Summary: So what is a Christian? The answer is not as easy as you might think. Everything depends on how you define the word.
What is a Christian?
A friend sent me an email telling about a question posed to her by a co-worker. Here is the exact text of the question:
How is a Christian defined? It used to be that if you were not Jewish or Hindu or Buddhist, you were a Christian, whether Catholic or Lutheran or Episcopal or Baptist. But it seems now that the word means something more specific. Is it considered to be an actual religion other than Catholic or Lutheran or Episcopal or Baptist or whatever. If so, what makes it different?
That’s a very good question. It shows that the person has been doing some seriously thinking about spiritual issues. It also reveals that she has penetrated to a core issue that has long confused millions of people--What does it really mean to be a Christian?
This question was in the news a few days ago when the Reverend Al Sharpton caused a theological kerfuffle during a public debate with atheist Christopher Hitchens. At one point he seemed to imply that Mormons don’t really believe in God, a riposte which drew a sharp response from presidential candidate Mitt Romney who called Sharpton’s statements bigoted. Sharpton later said his statement had been misinterpreted. Meanwhile CNN’s Anderson Cooper picked up on the controversy with a program called What is a Christian? I can simply say that anyone watching would likely be more confused at the end than at the beginning.
So what is a Christian? The answer is not as easy as you might think. Everything depends on how you define the word. You can’t really tell who is a Christian and who isn’t until you know what the term means. To muddy the waters further, recent polls report that 92% of all Americans believe in God while 83% call themselves Christian. If you went to any major American city and asked, "Are you a Christian?" you would get all sorts of answers.
"Of course I’m a Christian. I was born in America."
"I was raised in a Christian home."
"I’m a baptized Catholic."
"I’m a Methodist."
"I go to Woodland Park Baptist Church."
"I read my Bible every day."
"I walked an aisle, said a prayer, signed a card, raised my hand."
Or you could make it simpler and say, "A Christian is anyone who calls himself a Christian," which is basically how the pollsters came up with that 83%. It’s very American to say, "I’m a Christian if I say I am." That reminds me of Humpty-Dumpty who said, "When I use a term, it means whatever I choose it to mean--nothing more, and nothing less." I found a fascinating essay that ultimately comes to the same conclusion:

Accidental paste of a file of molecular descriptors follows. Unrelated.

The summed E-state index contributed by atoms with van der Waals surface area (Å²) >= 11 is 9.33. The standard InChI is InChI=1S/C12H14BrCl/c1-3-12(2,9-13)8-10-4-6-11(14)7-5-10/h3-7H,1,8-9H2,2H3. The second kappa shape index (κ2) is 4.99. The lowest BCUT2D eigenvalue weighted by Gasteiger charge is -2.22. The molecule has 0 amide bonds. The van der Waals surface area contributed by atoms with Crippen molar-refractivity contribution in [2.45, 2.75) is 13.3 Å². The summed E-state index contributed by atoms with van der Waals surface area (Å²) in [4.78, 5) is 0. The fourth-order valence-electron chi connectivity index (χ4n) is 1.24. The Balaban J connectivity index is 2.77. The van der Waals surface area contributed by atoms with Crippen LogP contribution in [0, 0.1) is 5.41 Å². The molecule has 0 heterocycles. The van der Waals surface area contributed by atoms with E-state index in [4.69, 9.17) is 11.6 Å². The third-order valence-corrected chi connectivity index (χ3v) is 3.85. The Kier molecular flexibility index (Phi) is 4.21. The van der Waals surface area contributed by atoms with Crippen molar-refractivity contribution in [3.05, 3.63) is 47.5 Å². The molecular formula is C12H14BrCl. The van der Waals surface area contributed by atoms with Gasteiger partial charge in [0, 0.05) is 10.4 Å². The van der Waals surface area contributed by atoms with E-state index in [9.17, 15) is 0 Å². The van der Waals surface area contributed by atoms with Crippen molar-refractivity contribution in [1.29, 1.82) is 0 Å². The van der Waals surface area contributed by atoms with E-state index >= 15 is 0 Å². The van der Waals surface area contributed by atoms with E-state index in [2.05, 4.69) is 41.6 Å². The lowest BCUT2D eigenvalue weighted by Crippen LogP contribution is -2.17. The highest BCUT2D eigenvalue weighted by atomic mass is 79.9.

We accept as Christian any individual or group who devoutly, thoughtfully, seriously, and prayerfully regards themselves to be Christian. Included are: the Roman Catholic church; the Eastern Orthodox churches, conservative, mainline, and liberal Christian faith groups; The church of Jesus Christ of Latter-day Saints (the Mormons); Jehovah’s Witnesses and a thousand or so other religious organizations that identify themselves as Christian. Also included are those who consider themselves to be Christian even though they do not identify themselves with any particular religious group.
The writers of the essay acknowledge the reality that by making the definition so broad, they have virtually emptied it of meaning. You are a Christian if you say you are a Christian. But, they say, since there is no consensus on what the word means, they have no other choice. You’re in even if someone else says you’re out.
As I have pondered this question, I realize that I can give my own answer on several different levels. First of all, it’s perfectly fine with me for people to identify themselves any way they like. If you say you are Hindu, I won’t say that you aren’t. If you say you are Muslim, I accept that at face value. If you call yourself a Christian, far be it from me to argue with you. Second, acceptance doesn’t imply agreement. I can be friends with many people who hold divergent views about ultimate reality. And I can have a conversation with someone who says things I regard as absurd. To accept you doesn’t imply that I agree with you. Third, since I try to base my faith on the Bible, I want to know what the Bible says about what it means to be a Christian. And right at this point we have a problem because the Bible only mentions the word Christian three times:
"And in Antioch the disciples were first called Christians" (Acts 11:26).
"In a short time would you persuade me to be a Christian?" (Acts 26:28).
"Yet if anyone suffers as a Christian, let him not be ashamed, but let him glorify God in that name." (1 Peter 4:16).